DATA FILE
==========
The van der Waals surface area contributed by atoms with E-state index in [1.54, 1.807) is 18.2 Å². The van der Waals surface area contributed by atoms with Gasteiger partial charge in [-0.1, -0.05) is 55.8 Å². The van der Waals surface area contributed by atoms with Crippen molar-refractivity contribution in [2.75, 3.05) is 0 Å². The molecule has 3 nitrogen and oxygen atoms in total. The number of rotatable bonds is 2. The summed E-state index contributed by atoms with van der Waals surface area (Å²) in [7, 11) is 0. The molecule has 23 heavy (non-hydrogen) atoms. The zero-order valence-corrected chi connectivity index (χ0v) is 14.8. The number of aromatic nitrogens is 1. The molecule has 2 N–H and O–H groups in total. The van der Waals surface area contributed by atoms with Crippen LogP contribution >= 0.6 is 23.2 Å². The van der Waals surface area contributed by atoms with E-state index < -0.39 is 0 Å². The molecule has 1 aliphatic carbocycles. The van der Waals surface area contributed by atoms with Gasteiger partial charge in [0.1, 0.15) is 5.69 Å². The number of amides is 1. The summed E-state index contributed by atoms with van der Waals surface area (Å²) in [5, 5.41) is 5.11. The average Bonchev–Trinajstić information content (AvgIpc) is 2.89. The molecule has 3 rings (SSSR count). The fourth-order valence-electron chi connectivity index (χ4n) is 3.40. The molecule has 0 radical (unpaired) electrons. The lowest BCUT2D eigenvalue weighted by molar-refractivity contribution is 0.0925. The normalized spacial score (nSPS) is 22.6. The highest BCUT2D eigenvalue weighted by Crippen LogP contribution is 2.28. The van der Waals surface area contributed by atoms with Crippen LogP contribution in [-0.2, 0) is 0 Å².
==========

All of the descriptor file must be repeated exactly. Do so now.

The van der Waals surface area contributed by atoms with E-state index in [1.54, 1.807) is 18.2 Å². The van der Waals surface area contributed by atoms with Gasteiger partial charge in [-0.1, -0.05) is 55.8 Å². The van der Waals surface area contributed by atoms with Crippen molar-refractivity contribution in [2.75, 3.05) is 0 Å². The molecule has 3 nitrogen and oxygen atoms in total. The number of rotatable bonds is 2. The summed E-state index contributed by atoms with van der Waals surface area (Å²) in [7, 11) is 0. The molecule has 23 heavy (non-hydrogen) atoms. The zero-order valence-corrected chi connectivity index (χ0v) is 14.8. The number of aromatic nitrogens is 1. The molecule has 2 N–H and O–H groups in total. The van der Waals surface area contributed by atoms with Crippen LogP contribution >= 0.6 is 23.2 Å². The van der Waals surface area contributed by atoms with E-state index < -0.39 is 0 Å². The molecule has 1 aliphatic carbocycles. The van der Waals surface area contributed by atoms with Gasteiger partial charge in [0.1, 0.15) is 5.69 Å². The number of amides is 1. The summed E-state index contributed by atoms with van der Waals surface area (Å²) in [5, 5.41) is 5.11. The average Bonchev–Trinajstić information content (AvgIpc) is 2.89. The molecule has 3 rings (SSSR count). The fourth-order valence-electron chi connectivity index (χ4n) is 3.40. The molecule has 0 radical (unpaired) electrons. The lowest BCUT2D eigenvalue weighted by molar-refractivity contribution is 0.0925. The normalized spacial score (nSPS) is 22.6. The highest BCUT2D eigenvalue weighted by Crippen LogP contribution is 2.28. The van der Waals surface area contributed by atoms with Crippen LogP contribution in [-0.2, 0) is 0 Å².